By Tony Newman
With the overdose crisis becoming a mainstream conversation, there has been a shift in the narrative. Historically, when a “drug problem” is seen as affecting primarily communities of color, as was the case during the ‘80s and ‘90s as the country grappled with crack cocaine, government intervention focuses on increased policing and criminalization. The current policy responses—now that predominantly white, suburban or rural communities are perceived as the hardest hit by overdose—invoke a distinctly public health response, a “kinder, gentler approach.”
We thought you might be interested in this coverage of the convergence of race and the overdose crisis, particularly the opioid crisis in New York, groundbreaking solutions to save lives, and the inequitable distribution of resources and access to treatment.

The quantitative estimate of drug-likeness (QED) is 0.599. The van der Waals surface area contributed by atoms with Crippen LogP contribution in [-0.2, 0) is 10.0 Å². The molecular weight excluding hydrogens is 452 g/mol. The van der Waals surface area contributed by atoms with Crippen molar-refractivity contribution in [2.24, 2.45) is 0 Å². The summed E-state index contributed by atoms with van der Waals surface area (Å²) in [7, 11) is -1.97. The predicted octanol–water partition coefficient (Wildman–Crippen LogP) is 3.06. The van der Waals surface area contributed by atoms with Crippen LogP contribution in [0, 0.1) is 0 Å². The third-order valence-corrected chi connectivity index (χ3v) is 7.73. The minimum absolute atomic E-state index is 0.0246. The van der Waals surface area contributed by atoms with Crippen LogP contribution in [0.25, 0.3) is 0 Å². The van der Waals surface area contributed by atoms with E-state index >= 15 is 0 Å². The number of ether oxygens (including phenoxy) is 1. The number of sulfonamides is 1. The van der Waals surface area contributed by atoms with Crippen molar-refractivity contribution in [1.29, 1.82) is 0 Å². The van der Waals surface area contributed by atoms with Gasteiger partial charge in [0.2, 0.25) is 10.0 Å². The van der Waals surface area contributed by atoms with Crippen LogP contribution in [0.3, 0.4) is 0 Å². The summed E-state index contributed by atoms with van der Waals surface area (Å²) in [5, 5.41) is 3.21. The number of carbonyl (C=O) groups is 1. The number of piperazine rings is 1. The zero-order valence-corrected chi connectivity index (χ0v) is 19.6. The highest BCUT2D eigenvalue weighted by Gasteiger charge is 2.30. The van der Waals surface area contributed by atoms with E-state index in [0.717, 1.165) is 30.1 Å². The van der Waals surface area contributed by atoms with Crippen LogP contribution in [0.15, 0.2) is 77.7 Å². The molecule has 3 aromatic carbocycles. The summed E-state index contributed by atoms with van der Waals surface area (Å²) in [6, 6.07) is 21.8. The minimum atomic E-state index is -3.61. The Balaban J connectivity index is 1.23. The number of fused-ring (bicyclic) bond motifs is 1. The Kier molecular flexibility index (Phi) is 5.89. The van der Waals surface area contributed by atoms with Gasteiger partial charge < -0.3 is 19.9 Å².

Please consider interviewing Kassandra Frederique, lead author on the Daily News op-ed below and organizer of the White Faces, Black Lives: Race and Reparative Justice in the Era of a “Gentler War on Drugs” conference.
Below are a few pieces featuring Kassandra’s insight.
NEW YORK DAILY NEWS
N.Y. must tackle opioid crisis with bipartisan response embracing all communities
By Kassandra Frederique and Dionna King
October 27, 2017
Opioid addiction and the most controversial bathroom in New York
By Dr. Sanjay Gupta, Chief Medical Correspondent
October 25, 2017
Heroin Has Never Discriminated—But America’s Reaction to Addiction Sure Has
June 14, 2017
We Treat People With Addiction a Lot Better Than We Used to
By Rajul Punjabi
August 18, 2017
The Role Race Plays in the War On Drugs
By Kassandra Frederique
February 8, 2016
Race and the War on Drugs
February 18, 2016